By Steve H
What we hope will be the last weekend of dual riding saw us meet at Beddington Park on Saturday, Ken and I on one side of the road with Maggie and Paul suitably distanced on the other. Once rearranged, Maggie and Ken set off south for Kenley while Paul and I headed north for Clapham Common. Paul's mission, which he had decided to accept, was to reconnoitre part of the route for Tony Hooker's forthcoming all day ride up to town. We left past the church and through Beddington Village to join Beddington Lane. After a short distance we turned right into the Asda car park (the scenic route again) to reach the tram crossing at Therapia Lane. Once across we joined Croydon Road on the bike path and entered Mitcham Common. A short way along is Watneys Road on the right which has been closed off with concrete blocks to all but pedestrians and cyclists giving us a traffic-free ride through the woods to the east side of Mitcham Common.
Along Commonside East and then following the railway took us to the level crossing at Mitcham Eastfields station where the barriers were down. We pulled up alongside a couple on a tandem and during a short conversation it turned out that they were also members of SWLDA, Richard James in the captain's seat and Terry as stoker. They asked after several members of the club and when the barriers were raised, we rode with them briefly before branching off left towards Colliers Wood tube station. Here we joined the CS7 cycle superhighway which runs from Colliers Wood north-east along the A24 to Cannon Street in the city. The lane is painted light blue to match the corporate colour of the bank that sponsored its introduction and in places is segregated from the busy main road by bollards with which one must be careful not to collide. Although super it's looking a bit shabby in places with the blue paint peeling off. When the original sponsorship deal ended it was taken over by another bank whose colour is red, fortunately the workmen haven't been back with tins of red paint.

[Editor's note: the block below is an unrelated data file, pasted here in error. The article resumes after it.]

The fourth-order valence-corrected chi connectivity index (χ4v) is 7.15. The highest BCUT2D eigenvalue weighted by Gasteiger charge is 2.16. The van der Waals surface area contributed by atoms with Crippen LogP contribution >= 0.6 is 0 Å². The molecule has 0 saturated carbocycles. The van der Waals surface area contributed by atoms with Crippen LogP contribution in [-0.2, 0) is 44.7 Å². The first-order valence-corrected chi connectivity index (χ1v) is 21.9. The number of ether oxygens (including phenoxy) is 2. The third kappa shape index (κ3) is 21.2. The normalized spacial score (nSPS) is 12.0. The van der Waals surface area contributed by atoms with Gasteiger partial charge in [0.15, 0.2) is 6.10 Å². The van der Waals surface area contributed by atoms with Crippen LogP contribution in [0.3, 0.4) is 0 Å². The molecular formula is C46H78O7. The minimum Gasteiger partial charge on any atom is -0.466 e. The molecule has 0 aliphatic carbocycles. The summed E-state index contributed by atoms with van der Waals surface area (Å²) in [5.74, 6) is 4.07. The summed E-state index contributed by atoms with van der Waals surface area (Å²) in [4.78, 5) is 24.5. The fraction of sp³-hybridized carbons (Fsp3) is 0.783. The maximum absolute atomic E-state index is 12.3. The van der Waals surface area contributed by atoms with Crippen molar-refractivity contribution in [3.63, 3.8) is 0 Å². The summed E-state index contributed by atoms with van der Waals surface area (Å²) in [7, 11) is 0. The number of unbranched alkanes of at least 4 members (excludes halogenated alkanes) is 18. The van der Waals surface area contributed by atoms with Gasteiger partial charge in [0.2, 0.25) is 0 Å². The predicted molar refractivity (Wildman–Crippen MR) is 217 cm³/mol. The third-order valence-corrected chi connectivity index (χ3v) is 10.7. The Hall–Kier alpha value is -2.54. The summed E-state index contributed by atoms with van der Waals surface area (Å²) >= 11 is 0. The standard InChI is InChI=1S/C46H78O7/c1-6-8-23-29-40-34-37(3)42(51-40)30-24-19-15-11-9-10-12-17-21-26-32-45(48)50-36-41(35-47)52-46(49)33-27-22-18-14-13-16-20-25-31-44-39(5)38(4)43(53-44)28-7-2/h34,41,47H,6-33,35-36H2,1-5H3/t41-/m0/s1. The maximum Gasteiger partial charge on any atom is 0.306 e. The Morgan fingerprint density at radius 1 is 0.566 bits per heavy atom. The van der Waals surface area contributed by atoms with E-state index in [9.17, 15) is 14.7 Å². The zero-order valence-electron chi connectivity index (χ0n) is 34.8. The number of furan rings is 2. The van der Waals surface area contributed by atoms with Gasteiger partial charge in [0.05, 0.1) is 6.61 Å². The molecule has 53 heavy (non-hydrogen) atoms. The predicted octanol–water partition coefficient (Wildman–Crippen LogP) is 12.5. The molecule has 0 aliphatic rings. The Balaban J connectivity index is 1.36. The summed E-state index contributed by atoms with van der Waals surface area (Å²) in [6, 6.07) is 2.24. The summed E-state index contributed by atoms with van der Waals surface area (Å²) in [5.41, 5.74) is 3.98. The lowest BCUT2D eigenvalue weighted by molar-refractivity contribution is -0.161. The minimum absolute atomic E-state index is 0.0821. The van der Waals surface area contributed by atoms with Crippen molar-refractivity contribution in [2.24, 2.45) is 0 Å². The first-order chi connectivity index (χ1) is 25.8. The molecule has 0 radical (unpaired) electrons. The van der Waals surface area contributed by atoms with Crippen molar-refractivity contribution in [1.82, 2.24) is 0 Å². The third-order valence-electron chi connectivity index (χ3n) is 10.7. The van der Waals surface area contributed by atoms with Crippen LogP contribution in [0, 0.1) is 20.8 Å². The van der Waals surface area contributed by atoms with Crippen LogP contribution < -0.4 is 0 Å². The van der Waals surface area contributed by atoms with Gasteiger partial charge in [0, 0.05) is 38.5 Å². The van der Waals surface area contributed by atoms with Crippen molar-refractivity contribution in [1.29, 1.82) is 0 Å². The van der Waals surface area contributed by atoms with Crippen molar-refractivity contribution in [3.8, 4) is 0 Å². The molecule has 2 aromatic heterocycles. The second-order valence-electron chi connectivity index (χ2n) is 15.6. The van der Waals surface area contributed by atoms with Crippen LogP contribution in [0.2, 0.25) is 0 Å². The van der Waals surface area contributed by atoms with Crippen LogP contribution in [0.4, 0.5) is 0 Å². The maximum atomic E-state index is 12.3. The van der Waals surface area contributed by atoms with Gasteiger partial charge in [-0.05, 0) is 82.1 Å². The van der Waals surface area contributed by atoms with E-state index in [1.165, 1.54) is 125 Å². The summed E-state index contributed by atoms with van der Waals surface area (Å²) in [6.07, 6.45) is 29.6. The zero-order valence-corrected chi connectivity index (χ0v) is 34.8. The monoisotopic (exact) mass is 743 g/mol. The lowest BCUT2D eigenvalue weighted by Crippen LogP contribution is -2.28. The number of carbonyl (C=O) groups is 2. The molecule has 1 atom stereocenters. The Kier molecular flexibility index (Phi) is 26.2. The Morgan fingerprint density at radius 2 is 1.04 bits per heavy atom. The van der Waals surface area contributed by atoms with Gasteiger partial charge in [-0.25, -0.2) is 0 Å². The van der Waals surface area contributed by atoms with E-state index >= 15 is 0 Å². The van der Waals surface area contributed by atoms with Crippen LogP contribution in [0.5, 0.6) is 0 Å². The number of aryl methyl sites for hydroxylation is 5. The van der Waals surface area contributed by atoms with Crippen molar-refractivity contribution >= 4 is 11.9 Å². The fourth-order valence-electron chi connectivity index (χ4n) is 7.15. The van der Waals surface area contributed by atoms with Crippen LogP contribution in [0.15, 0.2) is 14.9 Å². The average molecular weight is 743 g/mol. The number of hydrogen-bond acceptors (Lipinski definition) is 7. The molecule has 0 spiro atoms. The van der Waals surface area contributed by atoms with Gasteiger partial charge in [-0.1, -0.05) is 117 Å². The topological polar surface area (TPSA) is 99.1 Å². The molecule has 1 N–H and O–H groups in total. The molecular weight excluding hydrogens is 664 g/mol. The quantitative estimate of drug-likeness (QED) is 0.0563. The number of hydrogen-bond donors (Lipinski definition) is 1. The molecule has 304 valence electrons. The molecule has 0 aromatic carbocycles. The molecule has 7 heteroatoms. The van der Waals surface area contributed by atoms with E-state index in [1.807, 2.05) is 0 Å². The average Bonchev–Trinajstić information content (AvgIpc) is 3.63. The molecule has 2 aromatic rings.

The highway follows the route of the northern line through Tooting, Bal-ham (Gateway to the South) to Clapham South station on the edge of Clapham Common. Here we had a brief stop then made our way across the Common which was busy, lockdown notwithstanding, and past the bandstand. This is now surrounded by bouquets of flowers in memory of Sarah Everard, the woman who was murdered on Clapham Common.
As the Common was a bit crowded, we headed back south-west towards Earlsfield, stopping at a delicatessen on Garratt Lane for refreshments which were taken in the churchyard next door. Consumables consumed we set off again for more sleuthing, this involved frequent stops to consult the map and a few U turns. Nonetheless we eventually arrived at Abbey Mills to pick up the Wandle Trail.
The River Wandle once resembled a ditch polluted by industries along its banks but with their demise it has cleaned up considerably and wildlife has returned. We didn't follow the Wandle Trail all the way to Morden Hall Park but turned off through the Merton Park conservation area and past Rutlish School, alma mater of one John Major. Back across the tram lines, then towards Lower Morden and the path between the two cemeteries leading to Green Lane. We then passed The Hamptons, a housing estate built in the New England style. A recent fire there destroyed one of the blocks and investigation revealed unsafe construction reputedly rendering the properties virtually unsellable.
It was cloudy and cold by the time we made our way across London Road and Fairlands Park to the Sutton bypass where Paul headed on back through Sutton to Wallington. I made my way south along the dual carriageway to Belmont as before with 28 flatish miles done for the day. With any luck we will be able to socialise a bit more next time.